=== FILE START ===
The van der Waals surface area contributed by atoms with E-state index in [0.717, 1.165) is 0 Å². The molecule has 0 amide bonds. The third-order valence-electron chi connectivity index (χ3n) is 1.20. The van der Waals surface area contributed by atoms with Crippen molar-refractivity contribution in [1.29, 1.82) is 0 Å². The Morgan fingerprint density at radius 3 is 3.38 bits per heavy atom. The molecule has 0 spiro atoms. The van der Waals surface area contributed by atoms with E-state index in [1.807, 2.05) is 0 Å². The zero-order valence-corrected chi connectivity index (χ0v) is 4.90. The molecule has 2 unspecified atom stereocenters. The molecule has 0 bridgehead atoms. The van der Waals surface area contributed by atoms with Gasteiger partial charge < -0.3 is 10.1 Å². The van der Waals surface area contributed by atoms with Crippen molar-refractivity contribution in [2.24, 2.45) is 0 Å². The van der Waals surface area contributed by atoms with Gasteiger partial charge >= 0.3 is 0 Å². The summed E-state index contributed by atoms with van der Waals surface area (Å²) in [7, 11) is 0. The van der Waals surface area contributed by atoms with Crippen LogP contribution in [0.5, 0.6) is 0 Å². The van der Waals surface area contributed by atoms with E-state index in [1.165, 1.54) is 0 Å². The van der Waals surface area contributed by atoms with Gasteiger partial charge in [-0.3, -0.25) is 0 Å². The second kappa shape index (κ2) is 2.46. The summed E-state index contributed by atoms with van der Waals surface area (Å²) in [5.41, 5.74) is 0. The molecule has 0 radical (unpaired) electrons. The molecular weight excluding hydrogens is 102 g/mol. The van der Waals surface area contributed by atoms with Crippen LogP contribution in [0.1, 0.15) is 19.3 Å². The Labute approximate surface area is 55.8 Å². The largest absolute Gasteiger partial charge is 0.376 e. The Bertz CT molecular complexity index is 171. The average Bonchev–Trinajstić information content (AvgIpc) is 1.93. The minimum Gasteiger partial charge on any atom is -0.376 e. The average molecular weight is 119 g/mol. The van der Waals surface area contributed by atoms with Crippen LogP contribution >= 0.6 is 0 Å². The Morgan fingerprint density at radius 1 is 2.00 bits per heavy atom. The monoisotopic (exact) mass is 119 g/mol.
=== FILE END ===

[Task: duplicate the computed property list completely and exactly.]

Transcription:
The van der Waals surface area contributed by atoms with E-state index in [0.717, 1.165) is 0 Å². The molecule has 0 amide bonds. The third-order valence-electron chi connectivity index (χ3n) is 1.20. The van der Waals surface area contributed by atoms with Crippen molar-refractivity contribution in [1.29, 1.82) is 0 Å². The Morgan fingerprint density at radius 3 is 3.38 bits per heavy atom. The molecule has 0 spiro atoms. The van der Waals surface area contributed by atoms with E-state index in [1.807, 2.05) is 0 Å². The zero-order valence-corrected chi connectivity index (χ0v) is 4.90. The molecule has 2 unspecified atom stereocenters. The molecule has 0 bridgehead atoms. The van der Waals surface area contributed by atoms with Gasteiger partial charge < -0.3 is 10.1 Å². The van der Waals surface area contributed by atoms with Crippen molar-refractivity contribution in [2.24, 2.45) is 0 Å². The van der Waals surface area contributed by atoms with Gasteiger partial charge >= 0.3 is 0 Å². The summed E-state index contributed by atoms with van der Waals surface area (Å²) in [7, 11) is 0. The van der Waals surface area contributed by atoms with Crippen LogP contribution in [0.5, 0.6) is 0 Å². The van der Waals surface area contributed by atoms with E-state index in [1.165, 1.54) is 0 Å². The van der Waals surface area contributed by atoms with Gasteiger partial charge in [-0.3, -0.25) is 0 Å². The second kappa shape index (κ2) is 2.46. The summed E-state index contributed by atoms with van der Waals surface area (Å²) in [5.41, 5.74) is 0. The molecule has 0 radical (unpaired) electrons. The molecular weight excluding hydrogens is 102 g/mol. The van der Waals surface area contributed by atoms with Crippen LogP contribution in [0.1, 0.15) is 19.3 Å². The Labute approximate surface area is 55.8 Å². The largest absolute Gasteiger partial charge is 0.376 e. The Bertz CT molecular complexity index is 171. The average Bonchev–Trinajstić information content (AvgIpc) is 1.93. The minimum Gasteiger partial charge on any atom is -0.376 e. The average molecular weight is 119 g/mol. The van der Waals surface area contributed by atoms with Crippen LogP contribution >= 0.6 is 0 Å². The Morgan fingerprint density at radius 1 is 2.00 bits per heavy atom. The monoisotopic (exact) mass is 119 g/mol.